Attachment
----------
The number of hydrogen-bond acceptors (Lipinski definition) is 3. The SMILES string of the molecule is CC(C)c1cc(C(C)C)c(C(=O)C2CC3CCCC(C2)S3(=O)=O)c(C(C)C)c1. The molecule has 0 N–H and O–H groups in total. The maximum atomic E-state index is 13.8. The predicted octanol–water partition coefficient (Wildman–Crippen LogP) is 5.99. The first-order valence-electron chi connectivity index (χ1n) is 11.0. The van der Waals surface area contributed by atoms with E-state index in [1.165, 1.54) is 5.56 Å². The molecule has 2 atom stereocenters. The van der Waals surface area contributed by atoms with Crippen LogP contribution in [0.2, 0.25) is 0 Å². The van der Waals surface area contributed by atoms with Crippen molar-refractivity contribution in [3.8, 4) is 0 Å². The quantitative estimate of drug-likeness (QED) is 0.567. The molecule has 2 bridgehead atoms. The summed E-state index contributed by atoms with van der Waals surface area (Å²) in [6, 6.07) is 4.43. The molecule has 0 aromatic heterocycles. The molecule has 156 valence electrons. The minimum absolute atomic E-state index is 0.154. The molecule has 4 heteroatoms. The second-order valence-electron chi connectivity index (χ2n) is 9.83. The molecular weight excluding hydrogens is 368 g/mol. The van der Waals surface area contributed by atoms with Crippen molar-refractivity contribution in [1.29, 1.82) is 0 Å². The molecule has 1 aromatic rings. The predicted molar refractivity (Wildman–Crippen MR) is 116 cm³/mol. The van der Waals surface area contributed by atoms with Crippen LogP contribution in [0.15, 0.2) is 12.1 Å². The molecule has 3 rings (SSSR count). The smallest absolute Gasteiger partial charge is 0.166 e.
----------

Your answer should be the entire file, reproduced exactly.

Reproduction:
The number of hydrogen-bond acceptors (Lipinski definition) is 3. The SMILES string of the molecule is CC(C)c1cc(C(C)C)c(C(=O)C2CC3CCCC(C2)S3(=O)=O)c(C(C)C)c1. The molecule has 0 N–H and O–H groups in total. The maximum atomic E-state index is 13.8. The predicted octanol–water partition coefficient (Wildman–Crippen LogP) is 5.99. The first-order valence-electron chi connectivity index (χ1n) is 11.0. The van der Waals surface area contributed by atoms with E-state index in [1.165, 1.54) is 5.56 Å². The molecule has 2 atom stereocenters. The van der Waals surface area contributed by atoms with Crippen LogP contribution in [0.2, 0.25) is 0 Å². The van der Waals surface area contributed by atoms with Crippen molar-refractivity contribution in [3.8, 4) is 0 Å². The quantitative estimate of drug-likeness (QED) is 0.567. The molecule has 2 bridgehead atoms. The summed E-state index contributed by atoms with van der Waals surface area (Å²) in [6, 6.07) is 4.43. The molecule has 0 aromatic heterocycles. The molecule has 156 valence electrons. The minimum absolute atomic E-state index is 0.154. The molecule has 4 heteroatoms. The second-order valence-electron chi connectivity index (χ2n) is 9.83. The molecular weight excluding hydrogens is 368 g/mol. The van der Waals surface area contributed by atoms with Crippen molar-refractivity contribution in [1.29, 1.82) is 0 Å². The molecule has 1 aromatic rings. The predicted molar refractivity (Wildman–Crippen MR) is 116 cm³/mol. The van der Waals surface area contributed by atoms with Crippen LogP contribution in [0.15, 0.2) is 12.1 Å². The molecule has 3 rings (SSSR count). The smallest absolute Gasteiger partial charge is 0.166 e.